Inspiration

My wife and I purchased the Stratego board game for the kids last Christmas. After playing a few times, I noticed similarities to chess. Soon after, I started playing chess online. After a few weeks, I decided to look into Alexa-based chess games. I found a few, but felt like that they could be improved on, so I built my own.

What it does

Chess Master allows a user to play a game of chess in three modes:

Mode 1: Play against the computer:
In this mode, the user chooses to play against Alexa in easy, medium, or expert skill level. The user will indicate his preferred move, then Alexa will respond. Am image of the board will be sent to the Alexa App. If asked, Alexa will recommend plays and will undo a move.

Mode 2: Play against someone in the house:
This mode is meant for two players in the same location. This mode works best with a Fire TV (though this can be played with a Alexa device and tablet/phone combo as well). All functions (except undo) are available in this mode. The board "flips" from a black or white perspective based on who's turn it is.

Mode 3: Play against a remote user:
The remote option is for playing against someone in another location. Game play is similar to Mode 2, except that users require a mobile device for game play. This allows the user to be notified when his opponent plays.

How I built it

The chess master is built leveraging Amazon Web Services and a number of 3rd party APIs and programs. The following diagram highlights the high level architecture.

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Alexa Skill (AWS Lambda function written in nodeJS)
Game play, move validation, etc is governed by Chess.js. Alexa moves and best move recommendations come from Stockfish. Session variables (including game status) saved in DynamoDB tables.

Image Creation
I have a small AWS LightSail webserver running to support image creation (in this case, the chess board). The image is created when the "Main" Lambda function calls the web server (via the AWS API Gateway). The image is retrieved, saved to AWS S3, and presented to the user in the Alexa app. The code based on the following WebImage project.

Communication to support remote user game play
A second AWS Lambda function (exposed through Amazon API Gateway) is used to support received text messages (via Twilio). Note - The main Alexa skill also sends messages via Twilio in order to notify an opponent that it is his turn to move.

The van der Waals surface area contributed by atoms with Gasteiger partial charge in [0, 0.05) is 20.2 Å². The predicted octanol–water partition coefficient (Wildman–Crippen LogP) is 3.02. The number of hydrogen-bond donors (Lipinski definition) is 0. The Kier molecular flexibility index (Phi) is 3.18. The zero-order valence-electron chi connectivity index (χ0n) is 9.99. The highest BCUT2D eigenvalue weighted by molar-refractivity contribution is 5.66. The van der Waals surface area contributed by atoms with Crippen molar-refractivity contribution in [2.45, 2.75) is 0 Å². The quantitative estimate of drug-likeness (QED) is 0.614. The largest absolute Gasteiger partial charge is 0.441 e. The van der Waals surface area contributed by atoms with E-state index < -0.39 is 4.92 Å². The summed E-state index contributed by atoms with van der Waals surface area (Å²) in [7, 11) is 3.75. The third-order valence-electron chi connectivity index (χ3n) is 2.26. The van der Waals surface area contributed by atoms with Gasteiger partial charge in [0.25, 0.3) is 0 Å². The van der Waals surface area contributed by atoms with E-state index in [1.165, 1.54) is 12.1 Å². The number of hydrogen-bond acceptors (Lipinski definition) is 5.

Challenges I ran into

I've written a number of skills; this has been been, by far, the most complicated one I have built, for a number of reasons.

Understanding a user's move - part 1
Users make moves by saying "move piece to target location" (such as, move pawn to E4). Originally, I planned for the user to indicate the source and target moves (move from C1 to D2). The challenge was that Alexa interpreted "to" as 2... so the source coordinate became C "one two". I moved to the "piece and target coordinate" designation for moves; this required a more complex function to determine the move (the chess.JS library required moves to be indicated by source and target). I ultimately had to loop through the entire chessboard square by square to (a) see if the piece matches the requested move piece and (b) see if the move was a valid move. If a and b were, true, then the move was executed.

Understanding a user's move - part 2
The second problem with moves is that Alexa does not always hear letters correctly. B is sometimes "B", "Bee", "Bea", "Be". I did a lot of testing and wrote an array that translated the "heard" word to the correct user intention. To help, also recommend to users that they use the NATO phonetic alphabet (move pawn to Echo 4).

Running an executable in Lambda (Stockfish)
I originally exposed the Stockfish recommendations as an API (on the same server that I use for Image creation), but I found that I would get timeouts based on the complexity of the move. Stockfish is also a CPU intense program and would impact the image creation functions. I decided to remove it from the image creation web server and run it as part of the main Lambda function.

Running an executable in Lambda isn't as straightforward as I thought it would be. Ultimately, I got it to work, but it took days instead of hours to get working.

Special Moves
There are 3 special moves that are supported during a game of chess. Two of these (en passant and castling) were straightforward to handle. Pawn promotion was more difficult, as I had to determine the location of a pawn to determine if it was eligible for promotion. During traditional game play, a user has the ability to promote a pawn to Queen, Knight, Rook, or Bishop. Based on my research, a pawn is promoted to Queen 99% of the time, so I decided to automatically promote eligible pawns to queen (versus prompting the user for a choice).

Accomplishments that I'm proud of

I'm happy that I could build a skill that supports game play between two users with two different Alexa profiles (with the help of Twilio). I'm also proud that I was able to use the skill with my family as part of our game night.

What I learned

So much. First off, I starting playing chess again. I learned how to better use the functions in the Alexa SDK. I also learned how to add executables to Lambda functions.

What's next for Chess Master

There are a few ideas that I'd like to incorporate in the next release: 1) I'd like to build a smart chessboard that can be used to enhance game play. 2) I'd like to give users the option to choose the pawn promotion. 3) I'd like to add a game play timer. 4) I'd like to give users the ability to play more than one game at a time.

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